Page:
I eventually got to the event in one piece, and my whole class was there. Oyinbo people actually keep to time. My professor was talking about the courses the department had to offer, I tried to sneak in but I was entering through an entrance facing the whole class and faculty, sweating and panting (I’ll finish telling the story of this event in a later post). This was my 1st embarrassing moment of many.
The 2nd thing I realised was that T.V lied: I grew up watching people riding their bikes like it was a fun sport. I on the other hand, had to walk like a penguin since between my thighs felt like they were on fire after my 1st one week of riding. Every bump on the road sent fire burning through my thighs as I rode the bicycle, walking was hell, sitting was hell, heck, even eating was hell as I developed a headache to go with the sore thighs. I had gotten to the point where I secretly hoped someone would steal the darn bike, and give me an excuse not to ride it and I hoped to no end that the soreness was just a beginner’s malady, but I shit you not, it never stopped till I parked the bike and gave up riding permanently.
Number 3, I was not observant: I suddenly realized all the people I had seen on bicycles were white, I should have taken a hint, no? I don’t know about the big cities, but in Indiana, you don’t see black people on bicycles. You see them in beat-up cars, souped-up cars with big rims, you even see them in motorized shopping carts (presumably stolen from Walmart), but never on bikes. (The black people you see in Walmart is story for another day).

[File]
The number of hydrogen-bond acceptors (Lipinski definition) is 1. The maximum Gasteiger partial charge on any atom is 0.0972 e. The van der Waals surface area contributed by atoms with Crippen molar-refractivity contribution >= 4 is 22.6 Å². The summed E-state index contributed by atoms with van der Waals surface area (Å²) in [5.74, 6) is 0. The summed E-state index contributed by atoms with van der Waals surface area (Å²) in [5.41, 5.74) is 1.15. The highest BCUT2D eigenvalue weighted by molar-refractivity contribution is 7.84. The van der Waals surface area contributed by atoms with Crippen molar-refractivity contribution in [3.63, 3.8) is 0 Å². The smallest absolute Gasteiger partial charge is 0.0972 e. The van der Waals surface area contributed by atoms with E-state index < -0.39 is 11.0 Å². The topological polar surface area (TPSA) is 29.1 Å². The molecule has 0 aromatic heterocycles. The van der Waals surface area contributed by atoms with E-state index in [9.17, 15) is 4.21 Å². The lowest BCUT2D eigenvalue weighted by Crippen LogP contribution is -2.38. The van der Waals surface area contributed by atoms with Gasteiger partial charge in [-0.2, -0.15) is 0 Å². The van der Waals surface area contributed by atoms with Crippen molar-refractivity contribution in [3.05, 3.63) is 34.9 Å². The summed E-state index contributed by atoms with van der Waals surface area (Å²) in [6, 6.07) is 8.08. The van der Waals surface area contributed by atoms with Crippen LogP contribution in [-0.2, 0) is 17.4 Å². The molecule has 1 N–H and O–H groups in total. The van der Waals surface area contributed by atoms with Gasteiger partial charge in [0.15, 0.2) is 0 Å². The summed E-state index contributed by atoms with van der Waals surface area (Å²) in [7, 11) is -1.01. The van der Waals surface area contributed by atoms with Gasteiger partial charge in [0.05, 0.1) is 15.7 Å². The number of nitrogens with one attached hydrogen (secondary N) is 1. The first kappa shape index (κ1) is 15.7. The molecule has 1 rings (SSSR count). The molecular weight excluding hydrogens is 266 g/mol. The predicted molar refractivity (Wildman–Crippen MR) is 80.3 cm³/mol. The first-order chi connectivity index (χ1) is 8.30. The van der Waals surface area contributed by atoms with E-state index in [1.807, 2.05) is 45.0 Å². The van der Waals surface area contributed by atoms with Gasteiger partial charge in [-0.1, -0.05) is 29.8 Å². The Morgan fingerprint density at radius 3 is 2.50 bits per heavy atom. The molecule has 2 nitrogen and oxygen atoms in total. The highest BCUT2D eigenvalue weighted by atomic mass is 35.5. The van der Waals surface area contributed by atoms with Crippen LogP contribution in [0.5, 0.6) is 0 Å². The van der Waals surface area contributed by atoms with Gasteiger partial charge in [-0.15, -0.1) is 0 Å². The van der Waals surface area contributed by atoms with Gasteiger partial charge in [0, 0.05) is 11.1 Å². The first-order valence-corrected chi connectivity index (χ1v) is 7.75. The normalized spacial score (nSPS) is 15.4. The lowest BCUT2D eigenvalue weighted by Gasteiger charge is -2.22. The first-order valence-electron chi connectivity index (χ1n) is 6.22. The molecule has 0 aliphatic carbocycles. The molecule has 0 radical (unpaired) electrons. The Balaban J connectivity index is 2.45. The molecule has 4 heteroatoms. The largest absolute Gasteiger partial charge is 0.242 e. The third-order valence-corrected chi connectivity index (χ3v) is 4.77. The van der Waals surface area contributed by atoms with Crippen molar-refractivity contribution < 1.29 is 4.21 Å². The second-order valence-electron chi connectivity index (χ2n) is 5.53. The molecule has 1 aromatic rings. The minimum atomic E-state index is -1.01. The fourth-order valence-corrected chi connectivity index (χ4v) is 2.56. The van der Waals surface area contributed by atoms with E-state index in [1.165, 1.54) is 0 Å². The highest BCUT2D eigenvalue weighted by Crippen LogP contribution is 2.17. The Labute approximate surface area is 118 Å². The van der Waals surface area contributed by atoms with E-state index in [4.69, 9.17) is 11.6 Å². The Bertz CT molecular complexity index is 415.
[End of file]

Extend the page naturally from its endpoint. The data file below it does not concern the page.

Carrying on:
As luck would have it, one day after class, one of my professors asked me to wait behind. She had her forehead wrinkled and with so much concern in her eyes asked me why I was not hitching a ride with my classmate who lives in the same apartment complex, rather than cycling on a highway. (Black man pride kept me from asking). I nodded in embarrassment, she was my professor for “Risk Analysis and Management” and we had discussed dumb decision-making that ended with bad outcomes, such as the one she was discussing with me at that moment. On some level, I felt some relief, as I now had a good reason to stop punishing myself after sinking what at the time seemed like a little amount of money (after a few weeks, I realized $100 was a lot to spend on something that brought me so much pain) into buying the bicycle. I remember, a lot of times during that period, I’d be cycling and an overwhelming sense of self-pity would wash over me, and I would think to myself “In Nigeria I had it good, however, here I am, cycling with burning thighs, sweat pouring into my eyes, and my lungs barely able to suck air.